Leader: When too much cash is a problem

November 4, 2005

March 2003 marked a nadir in the relations between the research councils and their academic communities. For the first time in living memory, MPs openly accused one of the research councils of mismanaging its finances.

According to the Commons Science and Technology Select Committee, the Medical Research Council had squandered millions of pounds on large speculative projects, forcing it to reject top-rated applications from leading researchers.

Since those dark days, the council has worked hard to re-establish trust with its community. A new chief executive ushered in a refreshingly open approach. Science-led project grants were introduced to meet the demands of researchers themselves. Support for young researchers was bolstered. And most important, budgets have increased. Morale among researchers has been on the rise.

Yet all this hard work threatens to be undone after the revelations this week that the MRC - and other research councils - once again appear to have messed up their finances.

This time officials have underspent rather than overspent. The MRC managed to underspend by some £52 million - a tenth of its total budget - in the past academic year. Council sources report that the total deficit for all the research councils is several times larger.

All this comes at a time when success rates for research applications are alarmingly low: some councils give awards to only 15 per cent of applicants.

Whatever reassurances the councils give, researchers across the country will jump to the conclusion that top-rated research proposals will have been unnecessarily turned away and basic science will have suffered.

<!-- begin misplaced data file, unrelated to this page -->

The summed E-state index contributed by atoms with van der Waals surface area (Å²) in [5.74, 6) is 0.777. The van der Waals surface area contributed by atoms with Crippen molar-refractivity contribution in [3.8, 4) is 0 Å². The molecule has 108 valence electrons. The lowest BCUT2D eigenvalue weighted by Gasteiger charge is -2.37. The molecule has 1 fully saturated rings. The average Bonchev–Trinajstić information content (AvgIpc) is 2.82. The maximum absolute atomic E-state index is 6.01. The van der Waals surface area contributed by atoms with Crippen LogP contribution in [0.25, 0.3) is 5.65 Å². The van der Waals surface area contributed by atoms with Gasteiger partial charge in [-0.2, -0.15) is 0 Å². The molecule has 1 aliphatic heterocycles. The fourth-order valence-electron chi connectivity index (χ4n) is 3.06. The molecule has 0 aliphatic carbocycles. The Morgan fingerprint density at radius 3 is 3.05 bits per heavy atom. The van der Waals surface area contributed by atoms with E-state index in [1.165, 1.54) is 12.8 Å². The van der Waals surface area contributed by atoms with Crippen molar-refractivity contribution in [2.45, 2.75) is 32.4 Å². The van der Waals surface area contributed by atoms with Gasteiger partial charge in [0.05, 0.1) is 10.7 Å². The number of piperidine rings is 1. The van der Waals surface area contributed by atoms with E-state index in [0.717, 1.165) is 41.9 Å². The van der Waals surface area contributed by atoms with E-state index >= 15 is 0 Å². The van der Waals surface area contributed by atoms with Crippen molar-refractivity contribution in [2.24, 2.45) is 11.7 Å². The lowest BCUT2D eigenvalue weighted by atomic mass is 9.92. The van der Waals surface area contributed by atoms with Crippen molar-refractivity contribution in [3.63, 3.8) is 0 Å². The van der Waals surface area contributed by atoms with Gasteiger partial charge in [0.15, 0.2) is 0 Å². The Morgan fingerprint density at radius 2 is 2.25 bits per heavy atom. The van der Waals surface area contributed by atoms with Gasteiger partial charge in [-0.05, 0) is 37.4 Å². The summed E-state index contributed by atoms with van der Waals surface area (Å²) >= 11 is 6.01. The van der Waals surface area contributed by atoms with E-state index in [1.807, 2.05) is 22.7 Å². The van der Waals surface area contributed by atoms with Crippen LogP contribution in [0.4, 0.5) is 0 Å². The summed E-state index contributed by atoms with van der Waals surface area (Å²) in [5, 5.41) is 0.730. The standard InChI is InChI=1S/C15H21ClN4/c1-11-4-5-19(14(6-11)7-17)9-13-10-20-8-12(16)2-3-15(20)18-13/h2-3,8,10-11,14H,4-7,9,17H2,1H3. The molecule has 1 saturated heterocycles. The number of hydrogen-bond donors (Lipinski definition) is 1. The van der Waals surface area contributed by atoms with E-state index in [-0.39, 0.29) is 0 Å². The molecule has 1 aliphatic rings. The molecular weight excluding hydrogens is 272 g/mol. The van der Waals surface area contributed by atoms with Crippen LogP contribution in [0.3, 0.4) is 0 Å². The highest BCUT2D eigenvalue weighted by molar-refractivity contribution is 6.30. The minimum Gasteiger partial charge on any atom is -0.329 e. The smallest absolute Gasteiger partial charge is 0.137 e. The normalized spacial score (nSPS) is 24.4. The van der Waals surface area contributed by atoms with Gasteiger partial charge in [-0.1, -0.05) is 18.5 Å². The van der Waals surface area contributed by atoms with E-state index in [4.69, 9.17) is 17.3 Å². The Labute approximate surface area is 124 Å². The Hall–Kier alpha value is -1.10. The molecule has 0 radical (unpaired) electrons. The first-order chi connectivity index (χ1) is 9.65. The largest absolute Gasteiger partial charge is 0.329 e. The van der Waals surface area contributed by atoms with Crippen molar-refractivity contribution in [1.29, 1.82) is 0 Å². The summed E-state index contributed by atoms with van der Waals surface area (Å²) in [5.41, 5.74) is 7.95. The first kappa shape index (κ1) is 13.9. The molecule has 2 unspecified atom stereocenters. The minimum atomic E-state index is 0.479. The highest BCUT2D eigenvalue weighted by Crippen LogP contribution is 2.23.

No one underestimates the challenge of overseeing annual budgets that can now total half a billion pounds, comprising thousands of grants running over different time scales. (A recurring problem for the councils is the millions of pounds of unspent money returned by universities.) But academics will point to two inescapable facts. First, the sheer scale of the underspend. Second, evidence that some research councils have dealt with the problem better than others. Surely an accounting system can be devised that avoids such major oversights.

On the plus side, the MRC has been open and candid about the issue. Its fellow councils were less willing to put their heads above the parapet.

Perhaps the most damning criticism of the MRC by MPs two and half years ago was that it had kept the community in the dark about its financial problems - blighting the community's ability to plan ahead. The challenge now for the MRC is to maintain that openness, attend to its accounts and reassure researchers so that morale is not harmed for good.

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